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Within the dolphin communities, males and females will spend most of their time in groups with others of the same gender. Males form groups known as alliances (usually 2-4 dolphins with long-term associations) while females live in larger social groups called ‘bands’. These bands can include as many as 6-8 females plus their offspring. Associations among females are not as strong as those seen among males, preferring to stick with dolphins they are either related to or who are in the same reproductive state- ie. Pregnant or with similar aged calves. 

Establishing A Long Term Photo Identification Study
The Marine Parks Association aims to develop and maintain a photo-identification census of all of the Indo-Pacific Bottlenose Dolphins which occur within the Port Stephens-Great Lakes Marine Park. Through this website, community members will be able to contribute and consolidate data from encounters with our resident dolphins, leading to a better understanding of the social and demographic structure of the population and their relationship with our local marine environment.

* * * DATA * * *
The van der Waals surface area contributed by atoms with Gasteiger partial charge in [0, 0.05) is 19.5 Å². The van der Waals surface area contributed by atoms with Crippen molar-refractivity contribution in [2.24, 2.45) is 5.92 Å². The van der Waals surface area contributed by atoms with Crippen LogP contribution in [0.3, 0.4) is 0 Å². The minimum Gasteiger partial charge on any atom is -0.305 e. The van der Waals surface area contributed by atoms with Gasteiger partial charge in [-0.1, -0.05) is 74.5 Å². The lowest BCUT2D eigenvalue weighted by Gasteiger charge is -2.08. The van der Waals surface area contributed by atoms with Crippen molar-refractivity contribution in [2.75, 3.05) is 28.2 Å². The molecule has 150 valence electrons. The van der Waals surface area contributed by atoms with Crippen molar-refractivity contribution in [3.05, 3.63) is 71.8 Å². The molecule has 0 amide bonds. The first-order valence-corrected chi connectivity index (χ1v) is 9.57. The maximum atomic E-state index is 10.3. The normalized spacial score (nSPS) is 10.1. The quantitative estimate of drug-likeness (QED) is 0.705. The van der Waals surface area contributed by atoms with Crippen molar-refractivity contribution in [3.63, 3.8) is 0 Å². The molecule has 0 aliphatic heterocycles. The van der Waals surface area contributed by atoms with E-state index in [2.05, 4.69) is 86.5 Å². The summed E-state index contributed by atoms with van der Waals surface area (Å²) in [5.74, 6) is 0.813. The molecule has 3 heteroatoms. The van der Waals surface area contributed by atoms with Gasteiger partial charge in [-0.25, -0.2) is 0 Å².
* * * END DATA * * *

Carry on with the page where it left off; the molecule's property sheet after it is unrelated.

Port Stephens Bottlenose Dolphins

The bottlenose dolphin is perhaps one of the most recognisable cetaceans in the world.
The species gets it’s name from the short, stubby beak or snout that resembles a ‘bottle’. 

The Indo-Pacific bottlenose dolphin (Tursiops aduncus) is a species of bottlenose dolphin found in the waters around India, Australia, South China, the Red Sea and the eastern coast of Africa.

Between 90 and 120 individual dolphins live in Port stephens year round. Some groups travel more constantly through the Port but others are more often seen in specific areas, like the West, middle ground and the headlands near the entrance to the Port. They also are found in the Myall and Karuah rivers, but rarely in the lakes. 

How to ID a Dolphin

Like many other cetacean species, each dolphin can be identified as an individual. Natural markings (nicks and scars) and variance in dorsal fin shape act as a unique identifier for each dolphin, just like a finger print! In some cases the differences are very obvious, in others they are very subtle.

Using profile (side) shots of an individuals dorsal fin, we can clearly see the various markings which are unique to that individual. In the case of our resident Bottlenose dolphins, individual identification allows us to maintain an accurate census of the population.

To learn more about taking Dolphin ID photographs, click here.

Look for damage to the leading (front) or trailing (back) edge of a fin
to match ID's

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